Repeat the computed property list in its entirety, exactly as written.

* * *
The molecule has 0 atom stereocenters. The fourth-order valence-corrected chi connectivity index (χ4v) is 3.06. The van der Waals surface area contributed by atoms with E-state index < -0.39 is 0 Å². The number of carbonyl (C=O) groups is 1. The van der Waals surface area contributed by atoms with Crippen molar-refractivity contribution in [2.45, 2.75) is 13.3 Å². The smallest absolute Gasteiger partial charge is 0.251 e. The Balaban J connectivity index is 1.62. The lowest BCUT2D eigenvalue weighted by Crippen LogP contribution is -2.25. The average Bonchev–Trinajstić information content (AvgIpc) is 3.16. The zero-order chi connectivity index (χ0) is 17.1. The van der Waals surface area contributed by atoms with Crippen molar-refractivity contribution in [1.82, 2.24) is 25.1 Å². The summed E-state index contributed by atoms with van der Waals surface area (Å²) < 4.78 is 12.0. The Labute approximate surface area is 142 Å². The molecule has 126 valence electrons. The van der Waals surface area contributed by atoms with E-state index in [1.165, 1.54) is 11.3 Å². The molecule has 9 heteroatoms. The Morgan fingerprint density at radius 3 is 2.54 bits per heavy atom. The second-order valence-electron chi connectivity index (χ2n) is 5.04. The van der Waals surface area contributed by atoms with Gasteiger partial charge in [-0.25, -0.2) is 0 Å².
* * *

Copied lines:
The molecule has 0 atom stereocenters. The fourth-order valence-corrected chi connectivity index (χ4v) is 3.06. The van der Waals surface area contributed by atoms with E-state index < -0.39 is 0 Å². The number of carbonyl (C=O) groups is 1. The van der Waals surface area contributed by atoms with Crippen molar-refractivity contribution in [2.45, 2.75) is 13.3 Å². The smallest absolute Gasteiger partial charge is 0.251 e. The Balaban J connectivity index is 1.62. The lowest BCUT2D eigenvalue weighted by Crippen LogP contribution is -2.25. The average Bonchev–Trinajstić information content (AvgIpc) is 3.16. The zero-order chi connectivity index (χ0) is 17.1. The van der Waals surface area contributed by atoms with Crippen molar-refractivity contribution in [1.82, 2.24) is 25.1 Å². The summed E-state index contributed by atoms with van der Waals surface area (Å²) < 4.78 is 12.0. The Labute approximate surface area is 142 Å². The molecule has 126 valence electrons. The van der Waals surface area contributed by atoms with E-state index in [1.165, 1.54) is 11.3 Å². The molecule has 9 heteroatoms. The Morgan fingerprint density at radius 3 is 2.54 bits per heavy atom. The second-order valence-electron chi connectivity index (χ2n) is 5.04. The van der Waals surface area contributed by atoms with Gasteiger partial charge in [-0.25, -0.2) is 0 Å².